The need to serve and help becomes not just something we aim for but part of our being, and we would want to offer a word, a touch and a hug every time we can. We can’t but be compassionate, as most people are much younger than us.
We would feel around others, the way we feel around 4-year-olds now. We would laugh at their transgressions; our heart would beam when they are smiling, and we would cry when they are in pain because we know of their helplessness. We recognise that what humans long for most, is love and compassion.
3) Goals transcend to Dharma
Goals that take months or even years (less than 10) become trivial and as such we look at long-term objectives that define our ways of beings. The goal now takes on more importance and becomes our dharma-the reason we came into being and life.
Excellence is achieved in 20-30 years spans and not anything shorter and as such we now have the time to become great in any field that piques our interest. Losing 20 pounds in weight is a good goal, but if we have hundreds of years to live then, it’s better we change our whole approach to eating, exercising and sleeping. After all, we are going to need our bodies for hundreds of years.
All our goals now transcend to meaning and purpose–how can we grow and how can we serve mankind become our only questions. Nothing else matters as material wants and achievements slowly lose their shine.
4) Environmentally Friendly
Similarly, as we cared for our bodies, we would want to care for the environment, and every time a rain forest gets destroyed because of greed, we lose a part of us forever. The loss of many species of the animal, plant and other kingdoms, is akin to us losing one of our family members.
We would want to take over where other environmentalists stopped and try to convince everyone of the need for us to take more care and understand that the environment is just a bigger part of what we are all connected to. What happens in the skyline of Guangzhou will affect all of us whether we live in, the clay mud huts of the African sub-Sahara or an exclusive penthouse apartment in New York.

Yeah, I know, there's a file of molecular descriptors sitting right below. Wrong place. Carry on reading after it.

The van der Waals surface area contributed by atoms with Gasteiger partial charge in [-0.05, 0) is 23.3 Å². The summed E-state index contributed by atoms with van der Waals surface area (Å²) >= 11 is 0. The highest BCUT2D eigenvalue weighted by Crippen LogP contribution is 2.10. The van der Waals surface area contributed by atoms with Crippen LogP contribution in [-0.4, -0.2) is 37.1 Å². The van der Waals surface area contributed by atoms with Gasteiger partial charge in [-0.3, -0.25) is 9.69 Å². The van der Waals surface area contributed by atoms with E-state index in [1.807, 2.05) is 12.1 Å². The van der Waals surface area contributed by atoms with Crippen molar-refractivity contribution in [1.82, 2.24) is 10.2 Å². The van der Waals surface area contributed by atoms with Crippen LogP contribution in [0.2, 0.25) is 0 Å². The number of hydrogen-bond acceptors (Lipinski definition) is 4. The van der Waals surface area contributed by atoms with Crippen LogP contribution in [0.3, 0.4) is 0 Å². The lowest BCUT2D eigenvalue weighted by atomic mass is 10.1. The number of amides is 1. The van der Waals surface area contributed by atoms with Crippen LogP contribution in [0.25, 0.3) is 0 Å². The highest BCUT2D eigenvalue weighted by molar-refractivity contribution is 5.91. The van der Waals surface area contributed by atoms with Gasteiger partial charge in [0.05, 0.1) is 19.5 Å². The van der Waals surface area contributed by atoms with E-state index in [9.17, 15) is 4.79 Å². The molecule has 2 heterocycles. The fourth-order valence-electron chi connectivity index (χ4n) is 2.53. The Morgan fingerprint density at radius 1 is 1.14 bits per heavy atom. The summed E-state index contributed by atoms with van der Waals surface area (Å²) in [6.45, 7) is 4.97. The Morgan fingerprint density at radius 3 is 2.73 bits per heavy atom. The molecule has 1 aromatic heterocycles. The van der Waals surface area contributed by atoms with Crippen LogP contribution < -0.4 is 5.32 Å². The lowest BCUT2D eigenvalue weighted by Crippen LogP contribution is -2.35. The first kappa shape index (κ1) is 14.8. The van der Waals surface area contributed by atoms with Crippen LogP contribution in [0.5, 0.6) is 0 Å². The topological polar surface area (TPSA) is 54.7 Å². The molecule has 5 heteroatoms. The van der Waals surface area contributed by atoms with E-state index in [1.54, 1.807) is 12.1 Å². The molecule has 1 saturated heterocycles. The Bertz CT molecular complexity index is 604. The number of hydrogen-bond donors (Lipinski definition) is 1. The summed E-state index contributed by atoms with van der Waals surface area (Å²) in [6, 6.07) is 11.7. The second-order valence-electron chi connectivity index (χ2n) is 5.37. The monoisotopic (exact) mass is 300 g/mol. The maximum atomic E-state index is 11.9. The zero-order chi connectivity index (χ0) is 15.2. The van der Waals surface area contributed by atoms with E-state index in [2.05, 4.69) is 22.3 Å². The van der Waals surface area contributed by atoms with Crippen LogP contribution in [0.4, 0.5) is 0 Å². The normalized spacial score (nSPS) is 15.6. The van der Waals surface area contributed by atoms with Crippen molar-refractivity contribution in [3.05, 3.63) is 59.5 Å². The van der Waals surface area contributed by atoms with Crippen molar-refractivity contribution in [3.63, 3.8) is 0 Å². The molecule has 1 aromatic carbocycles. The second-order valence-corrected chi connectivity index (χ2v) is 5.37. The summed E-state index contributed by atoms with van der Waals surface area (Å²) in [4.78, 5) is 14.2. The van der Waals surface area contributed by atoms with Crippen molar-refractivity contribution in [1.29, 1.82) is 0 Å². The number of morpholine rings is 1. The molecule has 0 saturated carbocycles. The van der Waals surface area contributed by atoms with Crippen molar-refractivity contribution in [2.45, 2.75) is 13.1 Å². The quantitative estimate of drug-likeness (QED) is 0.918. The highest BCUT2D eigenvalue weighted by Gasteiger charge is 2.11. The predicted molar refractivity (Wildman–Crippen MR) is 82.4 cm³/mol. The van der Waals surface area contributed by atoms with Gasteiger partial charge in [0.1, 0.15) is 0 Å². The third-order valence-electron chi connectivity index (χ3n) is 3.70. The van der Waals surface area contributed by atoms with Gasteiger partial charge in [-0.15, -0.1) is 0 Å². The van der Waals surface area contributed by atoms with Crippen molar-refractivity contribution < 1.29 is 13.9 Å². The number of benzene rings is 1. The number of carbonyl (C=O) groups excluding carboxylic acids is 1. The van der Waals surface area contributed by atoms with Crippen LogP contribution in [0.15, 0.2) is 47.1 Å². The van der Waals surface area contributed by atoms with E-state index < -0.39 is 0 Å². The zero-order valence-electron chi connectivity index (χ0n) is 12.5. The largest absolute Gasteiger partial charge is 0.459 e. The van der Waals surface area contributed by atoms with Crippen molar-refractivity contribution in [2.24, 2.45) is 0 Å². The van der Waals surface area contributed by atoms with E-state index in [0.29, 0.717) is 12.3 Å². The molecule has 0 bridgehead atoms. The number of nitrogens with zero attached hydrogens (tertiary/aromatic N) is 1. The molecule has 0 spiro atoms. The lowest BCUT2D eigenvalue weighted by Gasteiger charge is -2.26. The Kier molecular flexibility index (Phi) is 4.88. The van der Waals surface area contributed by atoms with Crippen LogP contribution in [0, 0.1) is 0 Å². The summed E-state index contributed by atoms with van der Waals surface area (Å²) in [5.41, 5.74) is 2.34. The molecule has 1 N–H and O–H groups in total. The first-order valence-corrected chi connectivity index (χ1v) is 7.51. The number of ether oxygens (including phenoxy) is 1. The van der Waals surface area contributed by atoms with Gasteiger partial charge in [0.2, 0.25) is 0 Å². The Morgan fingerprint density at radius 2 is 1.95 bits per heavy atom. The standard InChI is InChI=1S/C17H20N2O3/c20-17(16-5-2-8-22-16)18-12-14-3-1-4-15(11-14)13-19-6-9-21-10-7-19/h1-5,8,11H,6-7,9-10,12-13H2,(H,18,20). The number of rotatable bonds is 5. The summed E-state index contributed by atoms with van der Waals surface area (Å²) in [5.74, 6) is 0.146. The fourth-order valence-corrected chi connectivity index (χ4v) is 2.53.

5) Detachment and letting go
With so many years under our belt, we’ve lost so many loved ones, friends, and people that we’ve known and so detachment becomes essential rather than a spiritual practice. We’ve learnt the hard way that attachment is suffering, and detachment means freedom. This doesn’t make us less compassionate but rather we see the bigger picture of life, death, and the afterlife.
We now realise that attachment is linked to the ego, and we understand why our earlier years were marked by anxiety and despair as we craved visible results, instead of focusing on the actual actions or the practice that leads to our inner joy.
The action of writing, rather than getting the book on the bestseller list becomes our objective, and we now appreciate that results don’t matter so much as it’s all about the candle that is lit in our hearts every time we practice what we love.
Our fear of death is one of the biggest reasons why we fail to live with freedom.
If we live, knowing that we can live till 500, then we can banish those deep-seated fears we carry with us from one generation to another, and maybe finally we can live the “Good life” our spiritual masters keep preaching to us.